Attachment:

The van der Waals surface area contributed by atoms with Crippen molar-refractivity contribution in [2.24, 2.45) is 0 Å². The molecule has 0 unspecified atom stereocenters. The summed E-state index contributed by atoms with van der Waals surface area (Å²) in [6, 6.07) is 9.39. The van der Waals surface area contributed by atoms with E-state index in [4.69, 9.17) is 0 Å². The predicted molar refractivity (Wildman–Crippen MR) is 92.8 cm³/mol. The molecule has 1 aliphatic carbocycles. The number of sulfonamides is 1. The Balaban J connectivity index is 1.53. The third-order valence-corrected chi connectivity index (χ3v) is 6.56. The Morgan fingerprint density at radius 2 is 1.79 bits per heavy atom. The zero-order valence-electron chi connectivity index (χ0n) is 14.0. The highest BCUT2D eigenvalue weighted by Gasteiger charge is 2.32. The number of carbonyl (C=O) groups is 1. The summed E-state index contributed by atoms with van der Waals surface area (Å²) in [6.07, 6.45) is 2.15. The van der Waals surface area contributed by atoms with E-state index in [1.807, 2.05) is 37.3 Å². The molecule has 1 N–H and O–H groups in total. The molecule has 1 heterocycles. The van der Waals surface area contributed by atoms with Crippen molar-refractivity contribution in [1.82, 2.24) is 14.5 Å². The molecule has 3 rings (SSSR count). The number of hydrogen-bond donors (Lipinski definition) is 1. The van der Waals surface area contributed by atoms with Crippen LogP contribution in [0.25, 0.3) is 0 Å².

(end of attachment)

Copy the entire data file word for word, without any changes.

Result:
The van der Waals surface area contributed by atoms with Crippen molar-refractivity contribution in [2.24, 2.45) is 0 Å². The molecule has 0 unspecified atom stereocenters. The summed E-state index contributed by atoms with van der Waals surface area (Å²) in [6, 6.07) is 9.39. The van der Waals surface area contributed by atoms with E-state index in [4.69, 9.17) is 0 Å². The predicted molar refractivity (Wildman–Crippen MR) is 92.8 cm³/mol. The molecule has 1 aliphatic carbocycles. The number of sulfonamides is 1. The Balaban J connectivity index is 1.53. The third-order valence-corrected chi connectivity index (χ3v) is 6.56. The Morgan fingerprint density at radius 2 is 1.79 bits per heavy atom. The zero-order valence-electron chi connectivity index (χ0n) is 14.0. The highest BCUT2D eigenvalue weighted by Gasteiger charge is 2.32. The number of carbonyl (C=O) groups is 1. The summed E-state index contributed by atoms with van der Waals surface area (Å²) in [6.07, 6.45) is 2.15. The van der Waals surface area contributed by atoms with E-state index in [1.807, 2.05) is 37.3 Å². The molecule has 1 N–H and O–H groups in total. The molecule has 1 heterocycles. The van der Waals surface area contributed by atoms with Crippen molar-refractivity contribution in [1.82, 2.24) is 14.5 Å². The molecule has 3 rings (SSSR count). The number of hydrogen-bond donors (Lipinski definition) is 1. The van der Waals surface area contributed by atoms with Crippen LogP contribution in [0.25, 0.3) is 0 Å².